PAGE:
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The Doctrine of the Holy Spirit
'Wherever Christianity has become a living power, the doctrine of the Holy Spirit has uniformly been regarded, equally with the atonement and justification by faith, as the article of the standing or falling church…’ — GEORGE SMEATON
The Doctrine of the Holy Spirit formed the capstone of George Smeaton’s teaching.
Handling his subject under three divisions, Smeaton treats first the testimony to the Holy Spirit as it is progressively revealed in Scripture. Secondly, he gives detailed attention to six subjects: the personality and procession of the Holy Spirit; the work of the Spirit in the anointing of Christ; the work of the Spirit in connection with revelation and inspiration; the Spirit’s regenerating work in the individual; on the Spirit of holiness; and the work of the Holy Spirit in the church. Finally, there is a historical survey of the doctrine of the Holy Spirit from the Apostlic age.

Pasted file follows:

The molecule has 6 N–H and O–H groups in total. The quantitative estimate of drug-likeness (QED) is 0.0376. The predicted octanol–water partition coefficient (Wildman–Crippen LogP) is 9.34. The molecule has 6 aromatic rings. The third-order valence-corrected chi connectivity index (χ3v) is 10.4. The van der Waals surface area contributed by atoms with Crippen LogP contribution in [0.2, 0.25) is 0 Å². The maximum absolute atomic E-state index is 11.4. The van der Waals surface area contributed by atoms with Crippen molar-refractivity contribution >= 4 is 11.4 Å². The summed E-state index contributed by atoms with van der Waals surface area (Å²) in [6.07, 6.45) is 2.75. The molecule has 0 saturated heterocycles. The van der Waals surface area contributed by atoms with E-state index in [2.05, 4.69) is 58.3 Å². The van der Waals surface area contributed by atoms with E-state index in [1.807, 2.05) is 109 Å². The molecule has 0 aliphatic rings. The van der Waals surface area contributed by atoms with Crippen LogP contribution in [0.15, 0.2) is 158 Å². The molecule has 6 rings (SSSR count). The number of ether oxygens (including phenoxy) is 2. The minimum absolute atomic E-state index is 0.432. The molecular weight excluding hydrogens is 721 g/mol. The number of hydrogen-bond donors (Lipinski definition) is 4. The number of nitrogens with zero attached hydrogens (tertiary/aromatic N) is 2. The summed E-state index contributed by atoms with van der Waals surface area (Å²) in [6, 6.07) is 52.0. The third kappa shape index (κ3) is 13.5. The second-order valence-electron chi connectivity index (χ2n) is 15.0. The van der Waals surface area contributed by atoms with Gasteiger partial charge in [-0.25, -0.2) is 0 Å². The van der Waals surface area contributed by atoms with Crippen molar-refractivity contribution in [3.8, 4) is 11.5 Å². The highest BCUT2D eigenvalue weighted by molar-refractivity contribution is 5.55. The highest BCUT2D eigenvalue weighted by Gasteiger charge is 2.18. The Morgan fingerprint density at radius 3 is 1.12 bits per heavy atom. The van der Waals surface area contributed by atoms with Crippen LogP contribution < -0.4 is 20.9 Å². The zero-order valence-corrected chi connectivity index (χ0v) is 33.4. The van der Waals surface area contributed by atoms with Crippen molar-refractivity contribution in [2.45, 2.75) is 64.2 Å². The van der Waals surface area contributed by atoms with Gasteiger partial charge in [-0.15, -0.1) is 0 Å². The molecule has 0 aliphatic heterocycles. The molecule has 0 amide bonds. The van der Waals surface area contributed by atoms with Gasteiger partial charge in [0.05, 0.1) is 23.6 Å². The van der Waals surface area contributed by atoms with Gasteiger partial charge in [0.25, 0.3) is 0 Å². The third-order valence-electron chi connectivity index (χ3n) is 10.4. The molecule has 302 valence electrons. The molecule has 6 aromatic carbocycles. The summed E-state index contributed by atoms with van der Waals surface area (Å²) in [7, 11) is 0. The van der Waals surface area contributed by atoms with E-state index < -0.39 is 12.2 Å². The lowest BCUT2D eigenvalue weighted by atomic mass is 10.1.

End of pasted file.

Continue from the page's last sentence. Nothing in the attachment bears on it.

Though considered by his colleague, James Macgregor, to possess ‘the best constituted theological intellect in Christendom’, Smeaton’s lucid style and earnest spiritual convictions make him valuable to all Christian readers.
Filled with the Spirit at Pentecost, he writes, ‘the timid became bold, the selfish self-denied, the arrogant humble’, and he characterizes as ‘mischievous and misleading’ the opinion that the church, having received the Paraclete, is no longer warranted to pray for effusions of transforming power today.